Reviews - Storm Corrosion - Storm Corrosion
Review Date: 2012-04-23
Reviewed By: Fred Bteich
You may be wondering who is that band and why the hell is that guy reviewing such an album. The answer is simple; if you haven't heard of this huge musical collaboration, then you are missing much.. or not?
This album features no other than 2 legendary artists entwining for the first time in what should be, considering each one's background, not far from a masterpiece, but to say the least, very promising.
Mikael Åkerfeldt, lead singer of one of the most prominent progressive metal bands OPETH and Steven Wilson, founder, lead guitarist, singer and songwriter of progressive rock band PORCUPINE TREE have decided to gather for STORM CORROSION, with their first eponymous debut to be released on May 7, 2012.
A sneaky avant-premiere at this opus is vital for many, after mentioning the talented names involved in the work, but to tell you the truth, don't set the bar very high, for spinning 6 tracks during 47 minutes tell the whole story.
Every song featured on this collaboration is decent to be fair, merging the wits and exposing the abilities of the two musicians, but unveiling horizons that somehow meet over and over again.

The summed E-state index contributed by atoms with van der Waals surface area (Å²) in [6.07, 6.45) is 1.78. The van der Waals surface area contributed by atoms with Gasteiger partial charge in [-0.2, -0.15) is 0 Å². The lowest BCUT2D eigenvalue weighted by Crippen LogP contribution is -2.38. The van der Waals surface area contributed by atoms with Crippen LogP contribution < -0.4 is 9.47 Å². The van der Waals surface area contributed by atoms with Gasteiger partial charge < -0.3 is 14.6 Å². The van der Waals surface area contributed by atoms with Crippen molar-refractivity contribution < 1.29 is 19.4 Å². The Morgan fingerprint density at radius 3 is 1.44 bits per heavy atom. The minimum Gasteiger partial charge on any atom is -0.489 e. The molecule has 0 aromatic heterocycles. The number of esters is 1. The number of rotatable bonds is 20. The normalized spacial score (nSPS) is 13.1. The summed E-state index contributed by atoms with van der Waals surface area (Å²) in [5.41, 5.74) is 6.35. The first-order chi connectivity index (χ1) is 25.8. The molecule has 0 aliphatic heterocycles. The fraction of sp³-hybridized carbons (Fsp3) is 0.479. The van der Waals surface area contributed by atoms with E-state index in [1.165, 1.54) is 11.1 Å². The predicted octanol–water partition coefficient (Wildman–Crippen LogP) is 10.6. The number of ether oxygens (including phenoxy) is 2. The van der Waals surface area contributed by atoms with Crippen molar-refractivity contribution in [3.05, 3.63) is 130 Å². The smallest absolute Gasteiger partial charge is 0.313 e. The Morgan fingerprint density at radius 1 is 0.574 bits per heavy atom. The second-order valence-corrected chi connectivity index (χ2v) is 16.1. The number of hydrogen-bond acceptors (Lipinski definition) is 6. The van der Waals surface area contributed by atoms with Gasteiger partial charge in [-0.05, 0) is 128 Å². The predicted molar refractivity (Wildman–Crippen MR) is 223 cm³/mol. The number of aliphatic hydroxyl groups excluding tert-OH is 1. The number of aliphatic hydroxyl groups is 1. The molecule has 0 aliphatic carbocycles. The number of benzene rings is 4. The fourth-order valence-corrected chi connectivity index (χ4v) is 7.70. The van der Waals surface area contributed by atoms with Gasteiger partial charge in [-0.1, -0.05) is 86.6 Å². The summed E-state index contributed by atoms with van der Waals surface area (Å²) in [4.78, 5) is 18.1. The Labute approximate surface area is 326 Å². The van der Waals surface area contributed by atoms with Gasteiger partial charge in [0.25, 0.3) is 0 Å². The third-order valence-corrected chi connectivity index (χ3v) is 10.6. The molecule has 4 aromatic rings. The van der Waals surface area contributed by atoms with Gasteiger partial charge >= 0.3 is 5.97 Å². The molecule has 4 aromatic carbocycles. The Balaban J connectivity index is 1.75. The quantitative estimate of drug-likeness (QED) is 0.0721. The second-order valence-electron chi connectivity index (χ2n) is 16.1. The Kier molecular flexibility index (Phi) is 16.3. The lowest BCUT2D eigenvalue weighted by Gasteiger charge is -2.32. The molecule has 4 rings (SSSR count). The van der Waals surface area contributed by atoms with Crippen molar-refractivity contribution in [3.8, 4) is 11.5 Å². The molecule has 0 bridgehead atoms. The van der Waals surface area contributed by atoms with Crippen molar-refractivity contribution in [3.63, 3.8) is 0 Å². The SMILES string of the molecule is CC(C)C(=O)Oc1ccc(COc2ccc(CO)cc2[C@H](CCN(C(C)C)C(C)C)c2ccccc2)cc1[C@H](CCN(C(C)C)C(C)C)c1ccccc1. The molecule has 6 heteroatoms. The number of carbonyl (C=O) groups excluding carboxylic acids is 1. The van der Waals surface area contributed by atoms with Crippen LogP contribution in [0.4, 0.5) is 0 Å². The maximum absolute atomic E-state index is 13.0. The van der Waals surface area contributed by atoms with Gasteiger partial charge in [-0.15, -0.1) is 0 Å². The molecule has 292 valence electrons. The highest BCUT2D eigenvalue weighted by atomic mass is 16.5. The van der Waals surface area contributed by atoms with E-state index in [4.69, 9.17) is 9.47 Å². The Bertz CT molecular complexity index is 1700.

Let me explain this; in such collaborations, you always fear of having one person taking over the other. That's exactly what I felt here, with Åkerfeldt seemingly willing to impose his rhythm and identity on the album while allowing Wilson some breaths every now and then. The touches added are understandably exquisite, the music is consistent but the atmosphere fails to materialize much, with the OPETH air looming around, in each track.
Long ones, varied but sleepy and boring, give the album at the same time its originality and weakness, making you forget for an instant that a PORCUPINE TREE member is involved in it, and reminding you much of an OPETH member taking over.
Overall, the opus exposes Åkerfeldt's soft clean vocals and some sizzling instrumental parts reminiscent of THE DEVIN TOWNSEND PROJECT's latest album GHOST, but always haunted by OPETH influences making it awesome to hear if you are suffering from some sleeping disorders, mostly insomnia.
If you were scratching your head at the beginning of the review, you might be scratching it even more now, and will be doing so after you give the album your first spin. An OPETH fan will certainly enjoy it, a PORCUPINE TREE one will be disappointed and those who hate the former band will certainly not approach this collaboration because I am sure, they will find it mellow and strange with a long nap looming at the end of the tunnel.
After quite a disappointing 2011 album with his band, which left many questions hanging, Åkerfeldt gives the fans the answer, seemingly putting all his efforts in an OPETH-oriented work leaving them with something to think about as to his current dedication, passion and optimism while Wilson's fans will certainly regret their man not having many bites at the cherry, for the additions he puts on the tracks will be somewhat the only thing why many would try to hear it for a second time, but I'm not sure for how much longer.